This piece explores the intersection between the chronically ill and their positions within communities. The author asserts that with changes in medical care, there are people who are being cared for in the community -- in their own homes, in foster homes or through family care, in boarding homes and in nursing homes -- who should not be there without some additional service. The success of programs like these is dependent on a deep inner conviction on the part of wisely chosen personnel who are administering it, as well as on their discrimination in selecting patients for the service and in deciding on the appropriateness of the homes. The piece concludes by affirming the need for individuals in these communities to pool together interests, knowledge, experience, and organizational efforts to support the chronically ill in this new evolution in medical care within communities.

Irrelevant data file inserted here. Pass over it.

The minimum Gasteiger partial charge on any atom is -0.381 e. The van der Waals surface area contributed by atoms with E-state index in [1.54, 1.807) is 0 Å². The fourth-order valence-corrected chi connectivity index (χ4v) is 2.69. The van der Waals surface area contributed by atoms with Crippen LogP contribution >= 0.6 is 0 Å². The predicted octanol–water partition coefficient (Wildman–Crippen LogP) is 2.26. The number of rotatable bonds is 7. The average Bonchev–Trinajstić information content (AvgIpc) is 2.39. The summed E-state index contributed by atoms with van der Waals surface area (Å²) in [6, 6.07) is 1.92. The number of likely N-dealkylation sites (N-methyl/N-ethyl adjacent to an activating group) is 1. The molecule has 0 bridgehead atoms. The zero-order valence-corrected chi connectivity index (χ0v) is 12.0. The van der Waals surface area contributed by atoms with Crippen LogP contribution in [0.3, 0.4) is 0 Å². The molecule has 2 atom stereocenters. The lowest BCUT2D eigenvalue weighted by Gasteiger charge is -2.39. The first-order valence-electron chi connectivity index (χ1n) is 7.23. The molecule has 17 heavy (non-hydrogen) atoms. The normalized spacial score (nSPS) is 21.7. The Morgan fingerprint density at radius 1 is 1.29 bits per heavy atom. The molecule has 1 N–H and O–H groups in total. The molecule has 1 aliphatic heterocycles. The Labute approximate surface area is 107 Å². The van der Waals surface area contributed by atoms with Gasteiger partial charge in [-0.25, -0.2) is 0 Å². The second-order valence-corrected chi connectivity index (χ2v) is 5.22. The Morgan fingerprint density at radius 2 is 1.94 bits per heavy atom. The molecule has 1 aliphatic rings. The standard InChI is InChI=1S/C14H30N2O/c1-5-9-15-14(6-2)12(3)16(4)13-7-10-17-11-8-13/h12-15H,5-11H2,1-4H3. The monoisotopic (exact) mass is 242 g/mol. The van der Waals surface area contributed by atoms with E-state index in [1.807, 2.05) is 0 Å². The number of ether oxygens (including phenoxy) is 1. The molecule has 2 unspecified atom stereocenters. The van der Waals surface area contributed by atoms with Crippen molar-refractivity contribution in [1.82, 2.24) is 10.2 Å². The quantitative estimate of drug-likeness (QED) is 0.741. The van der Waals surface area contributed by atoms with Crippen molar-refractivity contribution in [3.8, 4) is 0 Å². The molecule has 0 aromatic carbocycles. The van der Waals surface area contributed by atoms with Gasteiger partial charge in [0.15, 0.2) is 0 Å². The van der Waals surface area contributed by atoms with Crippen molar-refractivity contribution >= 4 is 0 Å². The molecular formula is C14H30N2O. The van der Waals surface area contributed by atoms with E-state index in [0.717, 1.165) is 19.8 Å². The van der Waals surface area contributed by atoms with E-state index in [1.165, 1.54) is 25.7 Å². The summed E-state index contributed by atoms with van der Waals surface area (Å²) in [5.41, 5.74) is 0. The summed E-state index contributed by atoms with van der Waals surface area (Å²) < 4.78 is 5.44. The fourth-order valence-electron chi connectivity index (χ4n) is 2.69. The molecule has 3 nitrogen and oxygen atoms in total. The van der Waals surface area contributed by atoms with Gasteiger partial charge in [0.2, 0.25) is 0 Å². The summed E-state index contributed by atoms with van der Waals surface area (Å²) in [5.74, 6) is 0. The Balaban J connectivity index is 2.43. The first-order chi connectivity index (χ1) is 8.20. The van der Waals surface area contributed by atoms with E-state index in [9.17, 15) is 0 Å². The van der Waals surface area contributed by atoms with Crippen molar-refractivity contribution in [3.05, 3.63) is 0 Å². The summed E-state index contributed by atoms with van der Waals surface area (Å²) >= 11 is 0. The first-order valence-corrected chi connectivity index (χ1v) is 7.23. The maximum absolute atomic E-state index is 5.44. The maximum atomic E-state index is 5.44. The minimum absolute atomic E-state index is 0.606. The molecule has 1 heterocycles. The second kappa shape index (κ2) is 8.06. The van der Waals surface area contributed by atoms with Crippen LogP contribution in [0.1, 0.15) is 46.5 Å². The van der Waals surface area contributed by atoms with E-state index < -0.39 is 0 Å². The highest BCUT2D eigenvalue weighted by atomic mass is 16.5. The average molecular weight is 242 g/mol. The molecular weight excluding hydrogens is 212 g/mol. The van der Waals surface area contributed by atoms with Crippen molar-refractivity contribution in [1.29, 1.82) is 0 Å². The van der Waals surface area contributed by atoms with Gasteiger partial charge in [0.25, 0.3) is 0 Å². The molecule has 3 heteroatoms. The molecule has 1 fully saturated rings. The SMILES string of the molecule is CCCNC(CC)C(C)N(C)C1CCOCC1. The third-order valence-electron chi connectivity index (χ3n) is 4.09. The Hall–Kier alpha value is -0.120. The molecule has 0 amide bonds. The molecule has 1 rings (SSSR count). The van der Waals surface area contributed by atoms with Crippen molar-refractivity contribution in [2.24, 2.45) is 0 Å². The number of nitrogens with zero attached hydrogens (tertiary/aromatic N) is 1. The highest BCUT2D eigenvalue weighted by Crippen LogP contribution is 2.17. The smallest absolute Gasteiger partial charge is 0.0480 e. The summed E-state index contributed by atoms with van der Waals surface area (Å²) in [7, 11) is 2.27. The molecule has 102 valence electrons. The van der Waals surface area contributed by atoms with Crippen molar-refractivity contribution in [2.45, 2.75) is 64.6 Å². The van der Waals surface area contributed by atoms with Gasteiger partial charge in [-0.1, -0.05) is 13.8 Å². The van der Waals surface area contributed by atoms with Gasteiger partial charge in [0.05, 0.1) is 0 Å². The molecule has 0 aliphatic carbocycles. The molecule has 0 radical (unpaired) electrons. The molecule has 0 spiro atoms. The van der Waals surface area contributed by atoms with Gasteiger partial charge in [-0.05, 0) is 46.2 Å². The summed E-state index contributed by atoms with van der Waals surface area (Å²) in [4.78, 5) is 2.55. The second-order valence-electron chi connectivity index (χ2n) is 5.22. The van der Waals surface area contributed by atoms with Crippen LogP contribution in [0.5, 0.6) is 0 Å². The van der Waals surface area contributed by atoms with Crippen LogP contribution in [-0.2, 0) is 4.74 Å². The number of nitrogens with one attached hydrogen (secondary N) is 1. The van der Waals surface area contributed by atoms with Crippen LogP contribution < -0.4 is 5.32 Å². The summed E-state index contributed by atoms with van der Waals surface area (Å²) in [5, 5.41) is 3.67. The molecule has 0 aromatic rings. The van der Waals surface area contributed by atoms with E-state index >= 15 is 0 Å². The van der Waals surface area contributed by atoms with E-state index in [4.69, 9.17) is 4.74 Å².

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Randall, Ollie A. The Chronically Ill Who Live in the Community. The Jewish Social Service Quarterly. Jewish Communal Service Association of North America (JCSA),National Conference of Jewish Social Welfare. June 1949: